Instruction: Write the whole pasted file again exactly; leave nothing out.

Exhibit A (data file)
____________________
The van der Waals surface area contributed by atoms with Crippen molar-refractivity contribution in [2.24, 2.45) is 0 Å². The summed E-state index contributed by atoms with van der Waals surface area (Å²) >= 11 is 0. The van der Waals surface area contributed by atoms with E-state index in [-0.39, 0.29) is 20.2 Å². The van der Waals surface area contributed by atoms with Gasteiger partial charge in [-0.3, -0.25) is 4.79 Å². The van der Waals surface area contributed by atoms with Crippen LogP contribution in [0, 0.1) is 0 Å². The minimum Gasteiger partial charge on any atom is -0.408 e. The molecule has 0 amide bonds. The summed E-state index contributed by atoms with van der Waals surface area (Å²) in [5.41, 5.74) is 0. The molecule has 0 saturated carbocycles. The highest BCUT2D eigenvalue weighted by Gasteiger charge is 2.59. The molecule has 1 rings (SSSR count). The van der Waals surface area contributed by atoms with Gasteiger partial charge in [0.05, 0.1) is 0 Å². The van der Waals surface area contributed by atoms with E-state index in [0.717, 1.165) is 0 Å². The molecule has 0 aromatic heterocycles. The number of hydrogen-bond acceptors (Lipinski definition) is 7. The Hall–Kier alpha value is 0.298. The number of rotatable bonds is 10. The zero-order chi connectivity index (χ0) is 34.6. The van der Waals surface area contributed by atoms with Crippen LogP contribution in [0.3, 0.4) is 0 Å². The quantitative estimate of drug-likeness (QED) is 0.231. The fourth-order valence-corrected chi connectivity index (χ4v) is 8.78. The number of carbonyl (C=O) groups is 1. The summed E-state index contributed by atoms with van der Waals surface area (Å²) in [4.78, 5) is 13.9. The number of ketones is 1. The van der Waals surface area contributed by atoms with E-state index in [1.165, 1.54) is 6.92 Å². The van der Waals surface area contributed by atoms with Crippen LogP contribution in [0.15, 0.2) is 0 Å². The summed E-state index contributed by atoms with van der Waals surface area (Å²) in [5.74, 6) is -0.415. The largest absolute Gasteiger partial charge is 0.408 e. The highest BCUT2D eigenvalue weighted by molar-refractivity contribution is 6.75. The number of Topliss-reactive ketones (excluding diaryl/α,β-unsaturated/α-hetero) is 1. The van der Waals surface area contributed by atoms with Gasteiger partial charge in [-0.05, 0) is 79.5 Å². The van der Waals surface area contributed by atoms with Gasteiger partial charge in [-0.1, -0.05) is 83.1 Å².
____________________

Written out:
The van der Waals surface area contributed by atoms with Crippen molar-refractivity contribution in [2.24, 2.45) is 0 Å². The summed E-state index contributed by atoms with van der Waals surface area (Å²) >= 11 is 0. The van der Waals surface area contributed by atoms with E-state index in [-0.39, 0.29) is 20.2 Å². The van der Waals surface area contributed by atoms with Gasteiger partial charge in [-0.3, -0.25) is 4.79 Å². The van der Waals surface area contributed by atoms with Crippen LogP contribution in [0, 0.1) is 0 Å². The minimum Gasteiger partial charge on any atom is -0.408 e. The molecule has 0 amide bonds. The summed E-state index contributed by atoms with van der Waals surface area (Å²) in [5.41, 5.74) is 0. The molecule has 0 saturated carbocycles. The highest BCUT2D eigenvalue weighted by Gasteiger charge is 2.59. The molecule has 1 rings (SSSR count). The van der Waals surface area contributed by atoms with Gasteiger partial charge in [0.05, 0.1) is 0 Å². The van der Waals surface area contributed by atoms with E-state index in [0.717, 1.165) is 0 Å². The molecule has 0 aromatic heterocycles. The number of hydrogen-bond acceptors (Lipinski definition) is 7. The Hall–Kier alpha value is 0.298. The number of rotatable bonds is 10. The zero-order chi connectivity index (χ0) is 34.6. The van der Waals surface area contributed by atoms with Crippen LogP contribution in [0.3, 0.4) is 0 Å². The quantitative estimate of drug-likeness (QED) is 0.231. The fourth-order valence-corrected chi connectivity index (χ4v) is 8.78. The number of carbonyl (C=O) groups is 1. The summed E-state index contributed by atoms with van der Waals surface area (Å²) in [4.78, 5) is 13.9. The number of ketones is 1. The van der Waals surface area contributed by atoms with E-state index in [1.165, 1.54) is 6.92 Å². The van der Waals surface area contributed by atoms with Crippen LogP contribution in [0.15, 0.2) is 0 Å². The summed E-state index contributed by atoms with van der Waals surface area (Å²) in [5.74, 6) is -0.415. The largest absolute Gasteiger partial charge is 0.408 e. The highest BCUT2D eigenvalue weighted by molar-refractivity contribution is 6.75. The number of Topliss-reactive ketones (excluding diaryl/α,β-unsaturated/α-hetero) is 1. The van der Waals surface area contributed by atoms with Gasteiger partial charge in [-0.05, 0) is 79.5 Å². The van der Waals surface area contributed by atoms with Gasteiger partial charge in [-0.1, -0.05) is 83.1 Å².